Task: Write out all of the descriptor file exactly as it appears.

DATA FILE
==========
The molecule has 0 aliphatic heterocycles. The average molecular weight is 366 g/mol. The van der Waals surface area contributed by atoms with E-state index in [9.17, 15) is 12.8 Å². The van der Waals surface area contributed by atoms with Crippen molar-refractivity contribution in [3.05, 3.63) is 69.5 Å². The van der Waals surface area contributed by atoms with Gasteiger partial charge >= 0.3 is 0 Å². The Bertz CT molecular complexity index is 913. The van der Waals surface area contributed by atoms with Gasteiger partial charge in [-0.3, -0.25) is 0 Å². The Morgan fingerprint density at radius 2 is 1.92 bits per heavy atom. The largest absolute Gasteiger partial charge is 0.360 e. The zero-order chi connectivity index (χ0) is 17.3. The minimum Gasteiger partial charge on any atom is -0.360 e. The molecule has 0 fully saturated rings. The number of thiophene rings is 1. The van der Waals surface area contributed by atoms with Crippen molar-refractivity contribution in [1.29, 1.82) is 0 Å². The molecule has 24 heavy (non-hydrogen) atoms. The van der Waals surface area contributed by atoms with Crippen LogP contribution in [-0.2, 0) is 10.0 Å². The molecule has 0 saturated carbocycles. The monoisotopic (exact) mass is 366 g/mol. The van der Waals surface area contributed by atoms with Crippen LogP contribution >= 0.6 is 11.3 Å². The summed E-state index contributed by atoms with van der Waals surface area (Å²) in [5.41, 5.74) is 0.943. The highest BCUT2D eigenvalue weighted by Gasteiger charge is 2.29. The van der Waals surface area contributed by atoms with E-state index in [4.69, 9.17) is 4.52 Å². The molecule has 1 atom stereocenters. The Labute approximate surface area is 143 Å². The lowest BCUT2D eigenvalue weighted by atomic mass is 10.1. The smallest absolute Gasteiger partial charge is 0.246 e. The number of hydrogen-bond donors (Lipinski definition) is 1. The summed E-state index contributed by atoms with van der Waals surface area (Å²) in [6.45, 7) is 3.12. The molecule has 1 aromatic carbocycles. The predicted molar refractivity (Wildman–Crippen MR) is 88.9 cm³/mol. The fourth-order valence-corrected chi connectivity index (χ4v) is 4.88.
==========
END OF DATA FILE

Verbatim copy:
The molecule has 0 aliphatic heterocycles. The average molecular weight is 366 g/mol. The van der Waals surface area contributed by atoms with E-state index in [9.17, 15) is 12.8 Å². The van der Waals surface area contributed by atoms with Crippen molar-refractivity contribution in [3.05, 3.63) is 69.5 Å². The van der Waals surface area contributed by atoms with Gasteiger partial charge >= 0.3 is 0 Å². The Bertz CT molecular complexity index is 913. The van der Waals surface area contributed by atoms with Gasteiger partial charge in [-0.3, -0.25) is 0 Å². The Morgan fingerprint density at radius 2 is 1.92 bits per heavy atom. The largest absolute Gasteiger partial charge is 0.360 e. The zero-order chi connectivity index (χ0) is 17.3. The minimum Gasteiger partial charge on any atom is -0.360 e. The molecule has 0 fully saturated rings. The number of thiophene rings is 1. The van der Waals surface area contributed by atoms with Crippen molar-refractivity contribution in [1.29, 1.82) is 0 Å². The molecule has 24 heavy (non-hydrogen) atoms. The van der Waals surface area contributed by atoms with Crippen LogP contribution in [-0.2, 0) is 10.0 Å². The molecule has 0 saturated carbocycles. The monoisotopic (exact) mass is 366 g/mol. The van der Waals surface area contributed by atoms with Crippen LogP contribution >= 0.6 is 11.3 Å². The summed E-state index contributed by atoms with van der Waals surface area (Å²) in [5.41, 5.74) is 0.943. The highest BCUT2D eigenvalue weighted by Gasteiger charge is 2.29. The van der Waals surface area contributed by atoms with E-state index in [4.69, 9.17) is 4.52 Å². The molecule has 1 atom stereocenters. The Labute approximate surface area is 143 Å². The lowest BCUT2D eigenvalue weighted by atomic mass is 10.1. The smallest absolute Gasteiger partial charge is 0.246 e. The number of hydrogen-bond donors (Lipinski definition) is 1. The summed E-state index contributed by atoms with van der Waals surface area (Å²) in [6.45, 7) is 3.12. The molecule has 1 aromatic carbocycles. The predicted molar refractivity (Wildman–Crippen MR) is 88.9 cm³/mol. The fourth-order valence-corrected chi connectivity index (χ4v) is 4.88.